In an effort to retain its place at the front of the highly competitive large SUV segment, Ford updated the 7-seater adventure SUV at the end of last year. We got to spend a whole week with the updated Everest to see whether the updates are good enough to keep the likes of the Toyota Fortuner, Isuzu MU-X, Haval H9 and Mitsubishi Pajero Sport at bay.
The updated Everest is very capable off of the beaten path since our review vehicle (the 4×4 derivative, 4×2 model also available for the urban jungle warriors) featured amongst others standard Terrain Management System, which allows you to easily select the preferred driving mode to suit the terrain by simply turning the TMS dial, ranging from snow to mud, grass, rocks or paved roads.
Additionally, there is Hill Descent Control that helps owners safely negotiate steep slopes with supreme confidence. While we did not put it’s offroad prowess to the test, Ford used an Everest as the team support vehicle during our recent escapades to the Wild Coast to test the new FX4 and it could keep up with the bakkies through the day and a half.
Perfect transport option for weekend getaways
Both the 4×4 and 4×2 models are powered by Ford’s reliable 2.0-litre Single Turbo diesel engine, delivering 132kW and 420Nm – with up to 340Nm available from just 1250 RPM. Power on the road is perfectly adequate for cruising on the highway, while the paired 10-speed automatic transmission allows for effortless shits, and quickly drops down a gear or two if you need to overtake slower moving traffic.
During our week of testing which involved the daily commute to school and work, as well as trips from Pretoria to Johannesburg for work, we managed a quite respectable 9.3 liters per 100 km. This was impressive due to a lot of that week being spent in bumper to bumper (yes still a thing in COVID-19 times) on the N4 to Pretoria and a mix of town and highway driving to leisure attractions such as the Ann van Dyk Cheetah Centre in the foothills of the Magaliesberg mountain range in the North West Province of South Africa, Croc City Crocodile & Reptile Park north of Johannesburg, as well as the Aerial Cableway Hartbeespoort.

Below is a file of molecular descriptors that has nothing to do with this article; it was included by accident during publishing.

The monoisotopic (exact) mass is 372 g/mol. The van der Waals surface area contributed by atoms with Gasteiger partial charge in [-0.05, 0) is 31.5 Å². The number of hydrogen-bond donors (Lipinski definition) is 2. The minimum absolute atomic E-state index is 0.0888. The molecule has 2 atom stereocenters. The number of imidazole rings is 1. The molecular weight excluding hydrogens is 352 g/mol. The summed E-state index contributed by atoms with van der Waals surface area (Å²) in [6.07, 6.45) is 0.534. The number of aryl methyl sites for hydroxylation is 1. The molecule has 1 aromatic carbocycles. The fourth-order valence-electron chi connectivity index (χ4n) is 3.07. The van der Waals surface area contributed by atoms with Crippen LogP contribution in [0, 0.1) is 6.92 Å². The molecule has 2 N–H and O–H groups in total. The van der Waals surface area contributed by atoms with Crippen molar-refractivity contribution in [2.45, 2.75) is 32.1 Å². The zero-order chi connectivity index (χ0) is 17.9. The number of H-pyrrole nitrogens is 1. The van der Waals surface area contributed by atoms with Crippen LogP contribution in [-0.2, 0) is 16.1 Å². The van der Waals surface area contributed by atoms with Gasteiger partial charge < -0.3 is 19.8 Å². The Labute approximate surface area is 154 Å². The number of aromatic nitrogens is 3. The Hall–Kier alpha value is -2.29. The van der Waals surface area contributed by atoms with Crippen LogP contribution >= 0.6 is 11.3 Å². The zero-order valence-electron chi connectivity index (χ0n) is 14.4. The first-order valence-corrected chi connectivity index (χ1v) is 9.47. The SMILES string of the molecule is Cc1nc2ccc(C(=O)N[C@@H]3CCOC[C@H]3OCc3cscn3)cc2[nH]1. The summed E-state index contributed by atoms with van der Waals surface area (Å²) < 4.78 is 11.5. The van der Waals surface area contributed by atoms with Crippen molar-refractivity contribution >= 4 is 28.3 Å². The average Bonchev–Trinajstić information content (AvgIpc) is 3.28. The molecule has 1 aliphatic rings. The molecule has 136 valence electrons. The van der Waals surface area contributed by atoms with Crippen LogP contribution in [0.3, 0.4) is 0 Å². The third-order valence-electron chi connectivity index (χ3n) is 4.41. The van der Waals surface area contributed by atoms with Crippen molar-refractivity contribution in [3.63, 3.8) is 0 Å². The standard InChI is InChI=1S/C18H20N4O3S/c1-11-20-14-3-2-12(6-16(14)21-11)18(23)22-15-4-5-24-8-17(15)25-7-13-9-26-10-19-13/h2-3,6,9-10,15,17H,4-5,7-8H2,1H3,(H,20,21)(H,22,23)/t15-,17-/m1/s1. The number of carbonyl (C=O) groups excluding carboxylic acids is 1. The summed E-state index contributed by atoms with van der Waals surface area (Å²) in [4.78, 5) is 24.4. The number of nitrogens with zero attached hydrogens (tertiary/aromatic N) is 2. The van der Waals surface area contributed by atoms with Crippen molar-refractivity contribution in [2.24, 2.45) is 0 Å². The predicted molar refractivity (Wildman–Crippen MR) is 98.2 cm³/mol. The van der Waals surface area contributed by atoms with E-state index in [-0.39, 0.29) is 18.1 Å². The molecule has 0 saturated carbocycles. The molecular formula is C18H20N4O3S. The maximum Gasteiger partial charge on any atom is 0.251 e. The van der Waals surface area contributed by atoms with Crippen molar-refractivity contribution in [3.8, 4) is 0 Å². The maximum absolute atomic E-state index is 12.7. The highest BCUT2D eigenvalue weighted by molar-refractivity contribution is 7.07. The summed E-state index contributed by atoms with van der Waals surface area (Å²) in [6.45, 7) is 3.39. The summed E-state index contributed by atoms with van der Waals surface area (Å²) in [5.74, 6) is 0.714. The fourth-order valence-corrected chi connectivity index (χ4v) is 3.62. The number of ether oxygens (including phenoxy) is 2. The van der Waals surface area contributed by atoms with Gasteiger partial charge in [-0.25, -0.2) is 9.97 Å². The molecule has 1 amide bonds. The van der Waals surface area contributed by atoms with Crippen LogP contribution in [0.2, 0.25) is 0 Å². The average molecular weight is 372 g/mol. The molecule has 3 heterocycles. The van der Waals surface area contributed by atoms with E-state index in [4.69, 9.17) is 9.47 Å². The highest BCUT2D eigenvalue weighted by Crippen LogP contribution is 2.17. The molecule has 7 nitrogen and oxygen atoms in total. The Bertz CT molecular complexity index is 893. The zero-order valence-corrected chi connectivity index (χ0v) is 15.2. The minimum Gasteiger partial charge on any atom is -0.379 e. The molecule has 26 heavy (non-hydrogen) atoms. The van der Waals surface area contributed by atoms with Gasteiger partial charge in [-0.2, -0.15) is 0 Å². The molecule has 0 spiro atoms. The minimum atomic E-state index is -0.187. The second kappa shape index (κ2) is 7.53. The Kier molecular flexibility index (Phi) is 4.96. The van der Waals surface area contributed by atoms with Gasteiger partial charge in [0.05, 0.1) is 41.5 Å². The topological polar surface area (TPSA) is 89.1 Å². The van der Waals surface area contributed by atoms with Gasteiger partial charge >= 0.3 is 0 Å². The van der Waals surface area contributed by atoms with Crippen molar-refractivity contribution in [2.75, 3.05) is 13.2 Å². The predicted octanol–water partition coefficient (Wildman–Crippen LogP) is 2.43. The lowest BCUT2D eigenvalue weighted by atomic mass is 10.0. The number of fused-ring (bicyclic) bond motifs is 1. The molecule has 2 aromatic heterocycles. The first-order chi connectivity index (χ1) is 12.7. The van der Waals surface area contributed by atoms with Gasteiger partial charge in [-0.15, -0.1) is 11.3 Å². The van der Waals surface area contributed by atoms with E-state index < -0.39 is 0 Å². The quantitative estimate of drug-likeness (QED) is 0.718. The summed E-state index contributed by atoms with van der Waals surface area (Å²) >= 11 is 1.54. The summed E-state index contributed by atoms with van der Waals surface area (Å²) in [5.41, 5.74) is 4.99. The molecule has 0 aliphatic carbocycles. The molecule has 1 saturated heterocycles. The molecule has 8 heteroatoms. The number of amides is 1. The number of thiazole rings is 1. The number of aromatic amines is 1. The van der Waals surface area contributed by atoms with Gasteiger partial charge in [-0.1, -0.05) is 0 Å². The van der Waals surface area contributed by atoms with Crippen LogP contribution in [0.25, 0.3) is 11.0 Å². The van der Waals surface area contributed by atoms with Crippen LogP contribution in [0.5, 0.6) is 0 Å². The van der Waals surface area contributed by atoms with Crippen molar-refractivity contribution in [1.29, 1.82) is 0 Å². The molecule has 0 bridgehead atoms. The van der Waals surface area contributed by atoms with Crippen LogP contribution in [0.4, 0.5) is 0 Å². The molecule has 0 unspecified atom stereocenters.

My two daughters, aged 5 and 6, loved the two rear seats that they continued to use even when there was no one in the middle row. Like the Fortuner, you have the flexibility of seven seats but unlike the Fortuner’s two additional seats these fold away neatly leaving a ginormous boot to fill with stuff for long road trips, as the Fortuner’s ones have to be folded and clipped to the sides, where these eat into the available boot space.
We are all fans of the high seating position on offer on the Everest which gives you a commanding view of the road ahead and loved the ease of use of Ford’s SYNC 3 (quick review) system which we do feel is best in class (maybe just Mercedes’ MBUX and BMW iDrive are better on a different class of cars). It also supports both Android Auto (quick review) and Apple’s CarPlay (quick review) which integrates nicely with one’s smartphone OS of choice to convert the large touchscreen into a mirrored version of your phone’s display.
Barring a proper diesel engine soundtrack that does occasionally intrude, the cabin is very quiet and the ride is quite comfortable (as are the leather seats) on any terrain. While the Everest is still big and parking sports (especially within malls) are not, the reverse camera and park distance sensors make the task of slotting in between the lines much easier, although actually having enough space to open the doors to get out is another matter entirely.
Wherever we went the Everest proved to be as much of a head-turner as the Ford Fiesta ST 200, thanks to the imposing size, blacked-out mags, Agate Black paint scheme, and standard with LED headlamps as well as daytime running lights. Pricing for the 2.0 Single Turbo 10AT 4×2 variant is R662 800 while the tested 2.0 Single Turbo 10AT 4×4 model goes for R704 400. For that money you also get Ford Protect, comprising a four-year/120 000km comprehensive warranty, three-year/unlimited distance roadside assistance, five-year/unlimited km corrosion warranty, and a six-year/90 000km service plan is included, with 15 000km service intervals. This is definitely our pick of the large SUV pack and this is definitely one car we missed as soon as it had been collected, especially my two daughters who have no “special kids seats” at the back of my VW Polo.